Image: Wal-Mart shoppers
Danny Johnston  /  AP
Wal-Mart has cut the cost of some basic school supplies to a quarter each.
updated 7/30/2009 4:52:36 PM ET 2009-07-30T20:52:36

Retailers are geared up for back-to-school shopping. But getting recession-weary parents similarly stoked — now, that might be tricky.

Stores are doing more than ever to win business this back-to-school season — lengthening it; focusing on more T-shirts, lower-priced jeans and other basics; and promoting 50-cent boxes of pens and outright giveaways to get people in the door. The high hopes come as retailers work through one of the bleakest years in memory, beset by a steep consumer pullback amid the recession.

Families are expected to spend 8 percent less on back-to-school, including everything from new shoes to dorm room gear, the National Retail Federation forecasts. It expects total spending of $47.5 billion.

That's worrying news for a retail industry that's seen sales declines at stores open at least a year of about 4 percent or more in recent months, according to The International Council of Shopping Centers-Goldman Sachs tally.

Rising unemployment and steep drops in housing prices and investments have many parents looking for cheaper alternatives to the mall.

"We are checking out the thrift shops and flea markets," said Diana Ennen, 51, who runs a publicity and marketing company in Margate, Fla. She is shopping for a college-age son and 15- and 12-year-old daughters. "In years past, I would have been embarrassed to say this, but not anymore."

"It's very much a back-to-basics season," said WSL Strategic Retail president Wendy Liebmann. "There's not going to be excessive spending going on, people are still very unsure about what their job situations are and trying to do more saving."

Alice Hendricks, 41, from Bethesda, Md., owner of a small technology company, said she will focus on practical clothes more than the latest fad for her 14-year-old boy and 9-year-old girl.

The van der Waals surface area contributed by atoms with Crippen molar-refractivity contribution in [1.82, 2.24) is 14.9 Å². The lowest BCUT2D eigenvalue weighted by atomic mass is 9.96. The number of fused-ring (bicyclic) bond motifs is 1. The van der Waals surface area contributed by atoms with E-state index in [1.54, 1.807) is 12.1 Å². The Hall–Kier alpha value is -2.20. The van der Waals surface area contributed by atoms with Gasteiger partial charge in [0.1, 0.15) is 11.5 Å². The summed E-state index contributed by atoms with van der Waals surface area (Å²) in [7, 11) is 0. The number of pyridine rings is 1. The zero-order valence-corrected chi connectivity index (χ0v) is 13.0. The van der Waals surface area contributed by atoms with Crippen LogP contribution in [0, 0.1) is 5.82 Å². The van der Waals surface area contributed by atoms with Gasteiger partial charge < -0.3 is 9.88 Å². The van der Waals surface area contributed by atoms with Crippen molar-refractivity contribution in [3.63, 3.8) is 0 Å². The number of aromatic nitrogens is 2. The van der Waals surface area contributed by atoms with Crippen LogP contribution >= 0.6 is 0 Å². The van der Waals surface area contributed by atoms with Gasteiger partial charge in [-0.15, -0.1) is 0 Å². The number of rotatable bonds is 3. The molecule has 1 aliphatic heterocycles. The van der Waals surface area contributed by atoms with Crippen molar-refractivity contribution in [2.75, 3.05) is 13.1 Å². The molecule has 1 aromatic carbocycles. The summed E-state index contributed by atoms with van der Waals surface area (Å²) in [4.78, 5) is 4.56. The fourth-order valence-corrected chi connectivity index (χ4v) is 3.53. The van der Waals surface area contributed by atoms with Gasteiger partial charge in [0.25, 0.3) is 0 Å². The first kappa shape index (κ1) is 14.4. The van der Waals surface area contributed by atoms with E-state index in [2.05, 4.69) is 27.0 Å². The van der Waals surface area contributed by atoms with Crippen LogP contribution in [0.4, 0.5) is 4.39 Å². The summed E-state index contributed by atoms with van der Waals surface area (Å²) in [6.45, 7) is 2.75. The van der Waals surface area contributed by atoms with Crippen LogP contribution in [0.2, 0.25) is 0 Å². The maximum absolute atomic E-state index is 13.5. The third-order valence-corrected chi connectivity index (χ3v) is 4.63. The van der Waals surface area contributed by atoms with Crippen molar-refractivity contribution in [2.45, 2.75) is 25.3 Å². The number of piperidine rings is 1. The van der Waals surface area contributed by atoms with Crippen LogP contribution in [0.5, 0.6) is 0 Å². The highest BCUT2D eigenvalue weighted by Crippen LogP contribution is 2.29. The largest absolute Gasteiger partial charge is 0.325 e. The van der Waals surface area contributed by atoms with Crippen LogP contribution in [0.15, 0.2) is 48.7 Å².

"I am going to buy more staples, things that aren't incredibly trendy or a little bit big and will last the whole year and maybe into the next year," she said. "I'm waiting for things to go on sale."

By now, retailers are well aware that trendy is a tough sell this year and price is key. That means more basics like T-shirts and low-priced jeans.

About 90 percent of the clothing and accessories in Wal-Mart's exclusive new line with teen star Miley Cyrus and BCBG designer Max Azria will sell for $12 or less. The Miley Cyrus & Max Azria collection will available in August.

Wal-Mart also is steeply discounting supplies: a 24-pack of Crayola crayons and a bottle of Elmer's glue are each 25 cents, for example.

Target Corp., likewise, is promoting a boxes of pens, pencil cases and book covers for 50 cents apiece.

Competitor Kmart is even turning to freebies to bring people in the door, offering a different giveaways such as colored pencils or a Sharpie pen when customers buy $15 of school supplies.

Stores are banking on a longer shopping season — most back to school merchandise was on store shelves by mid-July, similar to last year, but this year Labor Day falls one week later. And many will keep back-to-school products on shelves through September, particularly clothing retailers, rather clearing out items after Labor Day.

The longer span allows merchants to offer a "shallow and broad" assortment and rotate more new items into the store. That way customers can find new items each time they return to the store without burdening retailers with excess inventory. It also allows students time to wait to make sure they know the "cool" fashion trends before finishing back-to-school shopping, said Friedman, Billings, Ramsey analyst Adrienne Tennant.

That means clothing retailers may be biting their nails even in September.

"When you have a very fixed budget, you don't have a lot of flexibility to buy the wrong thing," Tennant said. "The second wave of post back-to-school shopping is actually becoming more and more important."

Whether the promotions and new lines will be enough to spur spending, though, remains to be seen.

"The consumer is willing to part with some money but its not going to be fancy free and footloose," said NPD Group analyst Marshal Cohen. "I can't tell you enough how important T-shirts are going to be. Also jeans, but its not about $300 jeans, but under $100 jeans. 'Thrifty' is new back-to-school trend."

Copyright 2009 The Associated Press. All rights reserved. This material may not be published, broadcast, rewritten or redistributed.

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